Once again defying a world rampant with cost overruns and unmet deadlines, Sandia’s massive MESA project will hold a building dedication at 10:30 a.m., Friday, April 21, to celebrate the formal opening — on-time and on-budget — of its Microfab and Microlab facilities.
Senators Pete Domenici and Jeff Bingaman, Rep. Heather Wilson, NNSA Defense Programs head Tom D’Agostino, and Sandia President Tom Hunter are among those slated to attend.
The Microlab building, attached by a second-floor skywalk to Sandia’s Microelectronics Development Laboratory at the southeastern end of Tech Area 1, is possibly the most architecturally scenic building Sandia has yet built, as well as the most secure.
Ringed by closely spaced boulders to protect against vehicular security incidents and using for the most part only basic materials like cement, steel, and glass, the imaginative, esuriently design — with light coming in from external walls of glass and large skylights three stories above the building’s central corridor — is expected to encourage interactions among groups formerly separate in the Sandia work force.
These include microelectronics workers in both silicon and compound semiconductors as well as computer visualization researchers. The intent is to combine the expertise of the three groups to more quickly imagine and design better microelectronic devices. These, produced in the MESA facility itself, would improve US security and also produce designs and methods that later might be found suitable for the consumer needs of US industry, which could use commercial manufacturing plants to produce products in the large numbers needed to satisfy a mass market.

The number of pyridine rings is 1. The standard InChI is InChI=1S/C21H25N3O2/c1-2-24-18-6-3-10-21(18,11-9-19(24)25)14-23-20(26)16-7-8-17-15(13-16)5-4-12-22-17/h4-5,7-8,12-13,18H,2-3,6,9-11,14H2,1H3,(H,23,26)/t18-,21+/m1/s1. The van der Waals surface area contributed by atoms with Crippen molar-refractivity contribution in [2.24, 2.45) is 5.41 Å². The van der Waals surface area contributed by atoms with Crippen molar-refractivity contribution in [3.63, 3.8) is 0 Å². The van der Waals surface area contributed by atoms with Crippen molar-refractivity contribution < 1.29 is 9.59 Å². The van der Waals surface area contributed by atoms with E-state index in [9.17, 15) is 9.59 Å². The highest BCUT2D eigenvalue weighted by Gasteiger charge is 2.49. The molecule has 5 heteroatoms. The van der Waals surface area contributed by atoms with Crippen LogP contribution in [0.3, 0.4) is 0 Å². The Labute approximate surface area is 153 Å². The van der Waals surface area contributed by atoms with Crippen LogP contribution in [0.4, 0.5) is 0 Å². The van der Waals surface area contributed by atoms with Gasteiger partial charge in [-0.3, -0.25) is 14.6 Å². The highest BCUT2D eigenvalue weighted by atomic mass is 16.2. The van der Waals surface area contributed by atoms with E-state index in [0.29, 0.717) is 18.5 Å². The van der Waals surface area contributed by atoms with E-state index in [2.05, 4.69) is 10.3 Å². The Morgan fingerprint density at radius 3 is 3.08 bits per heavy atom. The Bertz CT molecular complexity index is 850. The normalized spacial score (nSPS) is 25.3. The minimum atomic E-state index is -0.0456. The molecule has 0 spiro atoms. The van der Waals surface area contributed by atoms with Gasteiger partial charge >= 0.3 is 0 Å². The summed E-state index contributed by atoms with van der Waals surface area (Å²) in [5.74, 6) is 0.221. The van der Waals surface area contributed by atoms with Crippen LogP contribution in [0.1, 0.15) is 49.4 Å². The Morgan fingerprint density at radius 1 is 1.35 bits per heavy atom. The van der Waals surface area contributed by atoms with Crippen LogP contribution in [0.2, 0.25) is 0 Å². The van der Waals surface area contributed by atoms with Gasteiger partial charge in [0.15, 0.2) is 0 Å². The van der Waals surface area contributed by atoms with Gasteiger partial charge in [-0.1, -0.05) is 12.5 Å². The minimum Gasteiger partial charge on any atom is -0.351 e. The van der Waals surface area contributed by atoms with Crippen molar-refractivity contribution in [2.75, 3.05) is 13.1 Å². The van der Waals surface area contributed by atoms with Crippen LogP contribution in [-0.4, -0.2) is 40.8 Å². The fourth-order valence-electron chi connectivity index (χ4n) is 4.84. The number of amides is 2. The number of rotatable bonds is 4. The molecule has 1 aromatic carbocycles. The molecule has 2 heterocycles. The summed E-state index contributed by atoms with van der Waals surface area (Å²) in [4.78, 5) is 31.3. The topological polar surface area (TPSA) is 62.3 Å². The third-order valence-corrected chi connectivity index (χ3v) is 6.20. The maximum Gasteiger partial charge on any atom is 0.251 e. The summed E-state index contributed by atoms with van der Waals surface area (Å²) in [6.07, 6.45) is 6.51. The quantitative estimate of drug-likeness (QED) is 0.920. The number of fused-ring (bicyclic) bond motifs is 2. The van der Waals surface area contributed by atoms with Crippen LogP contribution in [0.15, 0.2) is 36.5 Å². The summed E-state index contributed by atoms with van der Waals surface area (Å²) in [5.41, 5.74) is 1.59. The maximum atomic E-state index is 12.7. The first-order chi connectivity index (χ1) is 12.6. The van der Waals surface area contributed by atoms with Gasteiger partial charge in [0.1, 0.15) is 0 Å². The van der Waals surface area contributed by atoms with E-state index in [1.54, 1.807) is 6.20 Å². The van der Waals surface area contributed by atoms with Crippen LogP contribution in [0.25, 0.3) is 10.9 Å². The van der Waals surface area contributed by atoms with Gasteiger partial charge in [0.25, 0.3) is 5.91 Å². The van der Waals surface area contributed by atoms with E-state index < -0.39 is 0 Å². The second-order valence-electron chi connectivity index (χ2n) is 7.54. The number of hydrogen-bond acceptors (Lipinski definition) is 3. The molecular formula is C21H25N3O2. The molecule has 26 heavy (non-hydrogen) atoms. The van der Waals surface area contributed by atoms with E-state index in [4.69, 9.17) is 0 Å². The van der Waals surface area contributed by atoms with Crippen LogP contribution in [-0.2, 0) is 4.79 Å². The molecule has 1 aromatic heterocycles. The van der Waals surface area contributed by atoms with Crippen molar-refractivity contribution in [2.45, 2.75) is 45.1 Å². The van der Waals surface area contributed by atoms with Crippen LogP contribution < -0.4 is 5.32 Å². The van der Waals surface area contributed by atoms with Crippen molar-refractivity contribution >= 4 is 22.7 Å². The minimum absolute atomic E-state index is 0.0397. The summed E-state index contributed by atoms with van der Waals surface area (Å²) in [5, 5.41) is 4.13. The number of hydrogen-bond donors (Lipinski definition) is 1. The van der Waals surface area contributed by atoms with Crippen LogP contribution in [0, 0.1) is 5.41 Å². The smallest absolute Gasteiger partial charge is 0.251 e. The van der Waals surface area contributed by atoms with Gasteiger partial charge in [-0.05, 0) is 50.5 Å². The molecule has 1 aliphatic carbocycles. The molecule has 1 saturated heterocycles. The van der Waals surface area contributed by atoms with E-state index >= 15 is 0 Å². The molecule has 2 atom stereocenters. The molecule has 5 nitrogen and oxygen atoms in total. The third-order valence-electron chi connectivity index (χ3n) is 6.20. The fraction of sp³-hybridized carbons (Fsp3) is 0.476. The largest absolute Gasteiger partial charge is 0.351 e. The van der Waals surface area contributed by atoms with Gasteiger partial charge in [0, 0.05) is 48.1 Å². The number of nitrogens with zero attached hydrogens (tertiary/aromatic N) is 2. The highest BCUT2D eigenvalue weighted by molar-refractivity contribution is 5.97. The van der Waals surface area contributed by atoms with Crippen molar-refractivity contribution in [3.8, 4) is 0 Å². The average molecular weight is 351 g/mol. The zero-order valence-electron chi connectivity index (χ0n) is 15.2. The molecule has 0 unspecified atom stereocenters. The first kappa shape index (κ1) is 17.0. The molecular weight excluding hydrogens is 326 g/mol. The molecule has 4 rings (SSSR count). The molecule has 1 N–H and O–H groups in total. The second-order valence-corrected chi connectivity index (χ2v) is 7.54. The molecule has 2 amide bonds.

The MicroFab replaces Sandia’s aging Compound Semiconductor Research Laboratory. The new three-story facility is one of the most modern and complex buildings at Sandia and was the first of three new facilities that make up the MESA complex. Its structure includes sophisticated safety systems and controls because of the hazardous materials used in the production of compound semiconductors.
Still to be completed for the MESA project is the Weapons Integration Facility, expected to be structurally finished later this year and operational in FY 2008.
The Microsystems and Engineering Sciences Applications (MESA) construction project supports the NNSA Defense Programs mission for research, development, and simulation. Upon completion, MESA is expected to provide the essential facilities and equipment to enable the design, integration, and qualification of microsystem technologies for the nuclear weapons complex of the future.
There have been no increases to the total project cost, project schedule, or original scope objectives since the project was originally baselined in October 2002.
Leading the way are Mike Cieslak, MESA Program Director, and Bill Jenkins, MESA construction project manager.